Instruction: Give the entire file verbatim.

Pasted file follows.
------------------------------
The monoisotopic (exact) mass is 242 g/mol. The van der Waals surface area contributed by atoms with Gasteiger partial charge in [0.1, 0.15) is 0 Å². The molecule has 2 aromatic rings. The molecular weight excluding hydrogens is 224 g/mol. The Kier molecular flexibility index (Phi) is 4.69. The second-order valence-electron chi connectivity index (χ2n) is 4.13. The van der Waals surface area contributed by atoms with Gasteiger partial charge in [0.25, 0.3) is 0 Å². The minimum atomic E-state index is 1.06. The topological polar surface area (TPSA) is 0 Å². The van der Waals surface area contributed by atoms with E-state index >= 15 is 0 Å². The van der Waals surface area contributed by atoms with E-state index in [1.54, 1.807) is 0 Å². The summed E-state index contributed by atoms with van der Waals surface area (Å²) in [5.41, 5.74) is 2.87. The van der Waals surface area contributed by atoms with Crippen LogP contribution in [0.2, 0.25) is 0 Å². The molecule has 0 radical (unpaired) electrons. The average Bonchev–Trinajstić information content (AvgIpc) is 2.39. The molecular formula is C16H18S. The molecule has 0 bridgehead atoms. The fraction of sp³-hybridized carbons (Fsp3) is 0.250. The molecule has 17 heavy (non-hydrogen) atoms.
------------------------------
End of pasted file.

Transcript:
The monoisotopic (exact) mass is 242 g/mol. The van der Waals surface area contributed by atoms with Gasteiger partial charge in [0.1, 0.15) is 0 Å². The molecule has 2 aromatic rings. The molecular weight excluding hydrogens is 224 g/mol. The Kier molecular flexibility index (Phi) is 4.69. The second-order valence-electron chi connectivity index (χ2n) is 4.13. The van der Waals surface area contributed by atoms with Gasteiger partial charge in [0.25, 0.3) is 0 Å². The minimum atomic E-state index is 1.06. The topological polar surface area (TPSA) is 0 Å². The van der Waals surface area contributed by atoms with E-state index >= 15 is 0 Å². The van der Waals surface area contributed by atoms with E-state index in [1.54, 1.807) is 0 Å². The summed E-state index contributed by atoms with van der Waals surface area (Å²) in [5.41, 5.74) is 2.87. The van der Waals surface area contributed by atoms with Crippen LogP contribution in [0.2, 0.25) is 0 Å². The molecule has 0 radical (unpaired) electrons. The average Bonchev–Trinajstić information content (AvgIpc) is 2.39. The molecular formula is C16H18S. The molecule has 0 bridgehead atoms. The fraction of sp³-hybridized carbons (Fsp3) is 0.250. The molecule has 17 heavy (non-hydrogen) atoms.